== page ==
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Bear with me: Stitches @TheHopeTheatre

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What if your teddy bear could talk? My ten-year-old self would think that to be excellent. My more recent self would think it was a high-concept buddy movie with Mark Wahlberg. But in Stictches, Jonathan Blakeley's monologue, which he has written and performed, traces the life of his beloved Chloe, from when she was first given to him by her grandmother, wrapped with a red ribbon. It becomes a story not just about a cute bear (or maybe that should be rough, shaggy-looking bear given the performer’s appearance) observing life but an exploration of life and all of its stages. It's currently playing at the Hope Theatre .  The bear is not warm and fuzzy; he is a bit of a character and tough-talking, but also a bit anxious about being accepted and then discarded as nothing. But he is there to bear witness as she navigates the complicated facets of growing up and having a life. Ultimately, the bear has to deal with being consigned to a box with her other memories until circumstances

Movies: Sweeney Todd


Sweeney Todd, originally uploaded by fairytalecinema.

Rather than wait until next Friday for it to come out, I went with Fraser and Mark to see Sweeney Todd Sunday evening in preview. Neither of them knew what to expect but felt somewhat reassured by the large number of gay men in the audience (or perhaps they were just cruising I couldn't tell once the lights went down).

Sweeney Todd is a great musical. It is so well written and a great mix of comedy and horror. I have seen it at least twice including the recent John Doyle production (which seemed to somewhat influence the above poster artwork). None of the productions I have seen however were gory enough for my taste. So I was somewhat relived to be thoroughly disturbed by the blood and gore in this show. In fact, I can't remember ever seeing such a movie when you were rooting for a serial killer to stick it to the victim one more time... Blood flies, bodies crunch, it is disgusting, but in the context it all feels so satisfying.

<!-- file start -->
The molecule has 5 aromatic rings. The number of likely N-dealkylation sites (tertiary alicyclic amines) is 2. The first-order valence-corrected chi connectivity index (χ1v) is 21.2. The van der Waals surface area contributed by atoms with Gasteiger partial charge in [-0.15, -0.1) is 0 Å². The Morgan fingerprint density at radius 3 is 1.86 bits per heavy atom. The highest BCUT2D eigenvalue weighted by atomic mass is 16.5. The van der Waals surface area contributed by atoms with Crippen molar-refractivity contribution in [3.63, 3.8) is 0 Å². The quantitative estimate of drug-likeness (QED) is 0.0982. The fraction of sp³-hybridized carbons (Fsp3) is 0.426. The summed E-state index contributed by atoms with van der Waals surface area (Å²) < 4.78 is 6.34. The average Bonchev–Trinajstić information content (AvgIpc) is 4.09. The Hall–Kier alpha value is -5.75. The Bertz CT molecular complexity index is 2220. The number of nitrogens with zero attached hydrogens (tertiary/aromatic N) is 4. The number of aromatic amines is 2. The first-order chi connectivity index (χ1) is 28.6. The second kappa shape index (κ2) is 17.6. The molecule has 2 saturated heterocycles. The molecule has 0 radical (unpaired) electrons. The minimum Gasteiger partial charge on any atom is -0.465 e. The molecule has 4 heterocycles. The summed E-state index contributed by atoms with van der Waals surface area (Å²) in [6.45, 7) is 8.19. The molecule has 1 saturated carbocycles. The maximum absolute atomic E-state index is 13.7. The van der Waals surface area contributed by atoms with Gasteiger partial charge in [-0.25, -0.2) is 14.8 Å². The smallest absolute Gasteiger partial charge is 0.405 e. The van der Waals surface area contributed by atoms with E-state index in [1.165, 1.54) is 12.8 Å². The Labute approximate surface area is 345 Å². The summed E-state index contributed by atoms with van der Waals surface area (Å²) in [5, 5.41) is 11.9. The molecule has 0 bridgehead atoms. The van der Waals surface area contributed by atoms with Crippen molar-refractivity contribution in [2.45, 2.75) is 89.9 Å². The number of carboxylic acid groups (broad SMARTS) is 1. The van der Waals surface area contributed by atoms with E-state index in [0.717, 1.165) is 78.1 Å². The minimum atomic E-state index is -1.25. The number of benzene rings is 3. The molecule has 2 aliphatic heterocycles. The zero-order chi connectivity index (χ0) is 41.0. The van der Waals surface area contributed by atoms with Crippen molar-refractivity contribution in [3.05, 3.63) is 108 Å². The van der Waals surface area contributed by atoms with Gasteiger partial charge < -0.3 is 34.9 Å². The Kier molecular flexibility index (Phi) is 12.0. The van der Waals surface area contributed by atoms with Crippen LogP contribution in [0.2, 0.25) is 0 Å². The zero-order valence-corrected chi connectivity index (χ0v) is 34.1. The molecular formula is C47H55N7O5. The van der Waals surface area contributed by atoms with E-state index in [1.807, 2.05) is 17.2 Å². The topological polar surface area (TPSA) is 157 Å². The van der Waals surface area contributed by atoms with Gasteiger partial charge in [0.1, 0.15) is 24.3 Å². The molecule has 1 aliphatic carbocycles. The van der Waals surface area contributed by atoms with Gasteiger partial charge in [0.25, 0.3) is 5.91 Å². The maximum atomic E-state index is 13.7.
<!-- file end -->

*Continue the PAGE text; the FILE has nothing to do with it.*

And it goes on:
In adapting a musical for the movies there are some changes, but none of these are for the worse (even the lack of singing chops by the leads). In some ways a movie helps make some of the more intricate moments in the show work better. And to my surprise the Odeon theatre in West End - normally a theatre chain known for sound quality as rubbish as their popcorn and stained seats - even got the sound right and kept it good and loud and intense.
But the star of the show (alongside Johnny Depp of course) is still the music - re-orchestrated and sounding fabulous - it is a valentine to London not to miss.

Upon leaving the cinema, I was overcome with the urge to have a good hot pie, but wasn't sure where the nearest Square Pie shop was... Besides, Fraser is watching his calories and fat intake post Christmas so I settled for some gin instead. Hey, that featured prominently in the film as well (albeit without the tonic water, the ice and a slice of lime in Ku bar)...

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